…bitter, divisive, and protracted campaigns.
Who is Parent Revolution?
Parent Revolution was launched with a million-dollar budget supported by the Gates, Broad, and Walton Foundations, all major philanthropic supporters of the charter school movement.
In Texas, Texas Families First has signed up a variety of legislators to support HB300. Who funds Texas Families First? hehehe. Who the heckfire knows… Because if you look up their 990 you only can find that “Citizen Leader Alliance” (which shares the same Houston P.O Box with Texas Families First) has $1.5 million per year at their disposal (Thanks to Sylvia from Austin for hunting down the financial information). Wow. My best guess is that families in Houston (or Texas) have not banded together and saved their pennies to raise those funds in a grassroots fashion because it would be easily trackable online. Which means that probably corporate-minded donors (similar to Parent Revolution) are funding “Texas Families First.” (More on TFF’s ideology later in the week)
NEPC weighed in the important of community-based policies actually being, well, community-based.
The parent trigger approach and the story told in Won’t Back Down contain an essential truth: parents should indeed be able to act to improve their children’s schools….wise, effective action must have at least three elements that are missing from parent trigger: (1) it must genuinely arise from deliberation and organization within the affected community, not through external advocacy groups using these communities to advance their own agendas; (2) it must be evidence-based in the sense that the intervention is likely to yield benefits; and (3) it must be built on the core reality that students learn when they have opportunities to learn—governance changes might play a minor role, but they can’t sensibly be at the center.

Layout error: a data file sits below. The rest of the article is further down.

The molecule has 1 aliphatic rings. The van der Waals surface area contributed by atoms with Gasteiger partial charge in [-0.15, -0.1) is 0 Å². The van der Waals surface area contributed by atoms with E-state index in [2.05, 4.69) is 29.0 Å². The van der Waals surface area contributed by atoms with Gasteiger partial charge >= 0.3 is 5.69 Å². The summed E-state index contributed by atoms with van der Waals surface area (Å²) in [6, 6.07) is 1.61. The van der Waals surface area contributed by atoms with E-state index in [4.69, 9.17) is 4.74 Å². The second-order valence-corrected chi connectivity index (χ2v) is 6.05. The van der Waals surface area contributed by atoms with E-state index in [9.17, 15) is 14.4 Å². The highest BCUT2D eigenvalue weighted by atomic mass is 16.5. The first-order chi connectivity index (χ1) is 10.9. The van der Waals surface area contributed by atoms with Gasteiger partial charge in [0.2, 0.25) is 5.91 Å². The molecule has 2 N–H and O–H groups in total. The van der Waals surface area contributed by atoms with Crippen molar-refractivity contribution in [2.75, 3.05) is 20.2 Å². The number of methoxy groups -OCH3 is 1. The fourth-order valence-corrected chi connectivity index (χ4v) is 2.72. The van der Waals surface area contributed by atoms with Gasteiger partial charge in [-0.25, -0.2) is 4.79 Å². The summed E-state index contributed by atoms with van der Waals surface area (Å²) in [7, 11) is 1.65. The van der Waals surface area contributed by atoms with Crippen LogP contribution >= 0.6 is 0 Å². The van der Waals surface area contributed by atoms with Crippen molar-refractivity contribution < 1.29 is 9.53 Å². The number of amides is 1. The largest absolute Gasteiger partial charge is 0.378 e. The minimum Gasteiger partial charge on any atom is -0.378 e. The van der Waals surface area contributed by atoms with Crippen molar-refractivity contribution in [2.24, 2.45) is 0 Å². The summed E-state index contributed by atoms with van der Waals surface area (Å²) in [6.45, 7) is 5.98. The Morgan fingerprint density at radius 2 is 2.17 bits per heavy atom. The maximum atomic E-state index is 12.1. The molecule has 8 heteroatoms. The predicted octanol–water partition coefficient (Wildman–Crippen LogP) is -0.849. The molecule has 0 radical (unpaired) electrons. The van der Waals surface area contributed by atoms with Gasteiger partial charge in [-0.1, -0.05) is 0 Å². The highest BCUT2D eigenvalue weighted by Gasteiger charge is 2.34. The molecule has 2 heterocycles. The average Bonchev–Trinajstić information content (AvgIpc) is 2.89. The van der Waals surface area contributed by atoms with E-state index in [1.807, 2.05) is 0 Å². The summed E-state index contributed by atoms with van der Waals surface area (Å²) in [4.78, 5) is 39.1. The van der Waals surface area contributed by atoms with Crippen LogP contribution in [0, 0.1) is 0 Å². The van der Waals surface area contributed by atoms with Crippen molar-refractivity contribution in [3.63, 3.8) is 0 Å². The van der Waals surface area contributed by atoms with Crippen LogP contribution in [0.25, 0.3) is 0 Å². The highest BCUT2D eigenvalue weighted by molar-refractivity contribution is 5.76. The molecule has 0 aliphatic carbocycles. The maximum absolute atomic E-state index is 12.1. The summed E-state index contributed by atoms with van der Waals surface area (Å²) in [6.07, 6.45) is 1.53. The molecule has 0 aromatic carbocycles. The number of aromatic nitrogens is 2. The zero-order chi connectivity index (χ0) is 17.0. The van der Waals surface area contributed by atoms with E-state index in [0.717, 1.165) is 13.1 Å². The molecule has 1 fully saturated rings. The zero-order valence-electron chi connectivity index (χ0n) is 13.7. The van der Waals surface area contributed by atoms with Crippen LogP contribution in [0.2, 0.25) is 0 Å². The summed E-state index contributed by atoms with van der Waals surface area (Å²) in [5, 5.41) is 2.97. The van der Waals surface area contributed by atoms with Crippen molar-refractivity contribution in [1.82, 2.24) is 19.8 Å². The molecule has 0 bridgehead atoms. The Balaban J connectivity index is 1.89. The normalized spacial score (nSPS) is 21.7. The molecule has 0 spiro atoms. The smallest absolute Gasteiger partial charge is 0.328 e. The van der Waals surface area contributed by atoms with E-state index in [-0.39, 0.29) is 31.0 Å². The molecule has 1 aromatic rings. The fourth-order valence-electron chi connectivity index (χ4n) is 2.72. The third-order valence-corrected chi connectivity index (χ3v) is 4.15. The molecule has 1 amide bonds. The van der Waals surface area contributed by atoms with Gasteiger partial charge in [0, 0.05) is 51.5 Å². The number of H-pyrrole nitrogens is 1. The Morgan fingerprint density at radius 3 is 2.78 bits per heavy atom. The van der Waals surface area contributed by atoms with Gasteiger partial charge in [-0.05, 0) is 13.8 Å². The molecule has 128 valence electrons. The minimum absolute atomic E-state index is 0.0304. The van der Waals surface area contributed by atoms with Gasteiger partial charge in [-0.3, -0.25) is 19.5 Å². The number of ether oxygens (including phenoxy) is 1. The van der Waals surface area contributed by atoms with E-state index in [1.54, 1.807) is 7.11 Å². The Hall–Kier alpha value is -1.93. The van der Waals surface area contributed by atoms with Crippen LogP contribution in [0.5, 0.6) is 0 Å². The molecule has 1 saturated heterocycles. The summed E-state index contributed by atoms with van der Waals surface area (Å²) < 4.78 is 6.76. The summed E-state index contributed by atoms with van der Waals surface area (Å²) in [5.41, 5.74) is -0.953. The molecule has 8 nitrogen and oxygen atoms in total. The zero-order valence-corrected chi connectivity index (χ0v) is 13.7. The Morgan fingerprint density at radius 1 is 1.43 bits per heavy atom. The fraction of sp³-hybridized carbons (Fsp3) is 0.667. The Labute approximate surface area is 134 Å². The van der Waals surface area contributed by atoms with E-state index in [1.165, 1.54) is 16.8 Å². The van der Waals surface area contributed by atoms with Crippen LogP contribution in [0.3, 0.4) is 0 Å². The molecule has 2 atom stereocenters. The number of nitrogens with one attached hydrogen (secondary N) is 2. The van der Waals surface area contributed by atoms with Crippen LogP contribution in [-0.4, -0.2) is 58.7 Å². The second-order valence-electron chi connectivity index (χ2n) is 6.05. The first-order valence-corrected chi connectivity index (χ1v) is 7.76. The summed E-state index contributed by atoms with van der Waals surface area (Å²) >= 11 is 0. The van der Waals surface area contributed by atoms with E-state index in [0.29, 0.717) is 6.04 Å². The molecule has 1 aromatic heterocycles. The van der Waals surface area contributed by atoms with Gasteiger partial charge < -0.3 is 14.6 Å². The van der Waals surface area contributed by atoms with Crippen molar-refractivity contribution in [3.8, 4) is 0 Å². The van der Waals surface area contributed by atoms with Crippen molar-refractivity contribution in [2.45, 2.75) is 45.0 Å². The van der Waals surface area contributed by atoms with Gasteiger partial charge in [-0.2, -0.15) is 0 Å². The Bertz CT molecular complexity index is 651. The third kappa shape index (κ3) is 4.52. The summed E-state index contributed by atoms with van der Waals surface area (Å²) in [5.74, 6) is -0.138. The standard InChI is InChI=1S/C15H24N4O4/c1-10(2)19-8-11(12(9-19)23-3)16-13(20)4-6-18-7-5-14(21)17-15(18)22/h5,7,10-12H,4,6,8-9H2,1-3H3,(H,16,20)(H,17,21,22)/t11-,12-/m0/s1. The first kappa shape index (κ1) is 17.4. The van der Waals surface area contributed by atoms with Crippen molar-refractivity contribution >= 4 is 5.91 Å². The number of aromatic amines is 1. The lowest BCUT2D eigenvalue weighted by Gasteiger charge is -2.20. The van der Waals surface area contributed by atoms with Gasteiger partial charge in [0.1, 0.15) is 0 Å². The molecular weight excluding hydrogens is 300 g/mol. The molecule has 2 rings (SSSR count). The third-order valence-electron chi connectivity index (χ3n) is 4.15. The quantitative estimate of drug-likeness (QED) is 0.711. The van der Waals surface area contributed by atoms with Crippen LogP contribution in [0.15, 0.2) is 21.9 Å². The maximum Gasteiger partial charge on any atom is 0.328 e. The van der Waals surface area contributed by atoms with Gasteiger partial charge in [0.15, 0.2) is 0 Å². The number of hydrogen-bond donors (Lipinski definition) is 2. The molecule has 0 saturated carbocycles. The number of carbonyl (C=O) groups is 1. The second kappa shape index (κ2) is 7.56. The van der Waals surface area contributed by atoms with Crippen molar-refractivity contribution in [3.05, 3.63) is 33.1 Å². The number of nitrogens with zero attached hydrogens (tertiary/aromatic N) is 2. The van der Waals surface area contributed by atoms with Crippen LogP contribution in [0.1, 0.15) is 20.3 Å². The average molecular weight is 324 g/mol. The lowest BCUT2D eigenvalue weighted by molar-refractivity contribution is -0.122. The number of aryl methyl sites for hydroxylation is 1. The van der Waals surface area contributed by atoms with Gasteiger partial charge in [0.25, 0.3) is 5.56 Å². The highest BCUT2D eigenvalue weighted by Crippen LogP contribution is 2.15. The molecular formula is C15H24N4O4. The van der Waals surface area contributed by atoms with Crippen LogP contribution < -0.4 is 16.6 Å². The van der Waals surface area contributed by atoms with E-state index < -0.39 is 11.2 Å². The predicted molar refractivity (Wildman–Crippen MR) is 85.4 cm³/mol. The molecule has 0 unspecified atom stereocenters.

How about the real grassroots groups? In Florida, LULAC and NAACP are standing together against parent trigger. Here is their statement:
LULAC Florida and the Florida Conference of the NAACP oppose the Parent Empowerment in Education bill as unnecessary legislation that fails to address the persistence of educational inequity in Florida’s charter schools. We affirm the importance and positive impact of parent empowerment and engagement on student achievement. However, the Florida Parent Trigger bill misleads by asserting that legislation will provide parents an “empowerment” over school policy input; the truth is they already have it. There is no substance to the claim that Parent Trigger legislation empowers parents and no evidence that the parent trigger process leads to improvements in parent engagement, student achievement, or narrowing the achievement gap. Florida civil rights organizations want solutions to civil rights problems before bills are adopted that lead to further expansion of the charter school network. These problems include segregated school environments and targeted denial of access.
Inequities in charter school policy have existed for far too long, for almost two decades now since the first school was chartered in 1996. The Parent Trigger bill, and any others that could prematurely expand the number of charter schools in the state, should be voted down. To do otherwise would be to continue to perpetuate injustice and constitute a disservice to our students, their parents, taxpayers, and the state.
After much thought, and reviewing the scholarship, my view is that parent trigger bills are legislation pressed by corporate-minded foundations and neoliberals (allied with some current and former KIPPsters and TFAers) that have (wittingly or unwittingly) adopted boiler plate legislation from ALEC under the guise of community and parent empowerment to grift school buildings from communities. Parent tricker laws— wolves in sheep’s clothing empowered by astroturf organizations.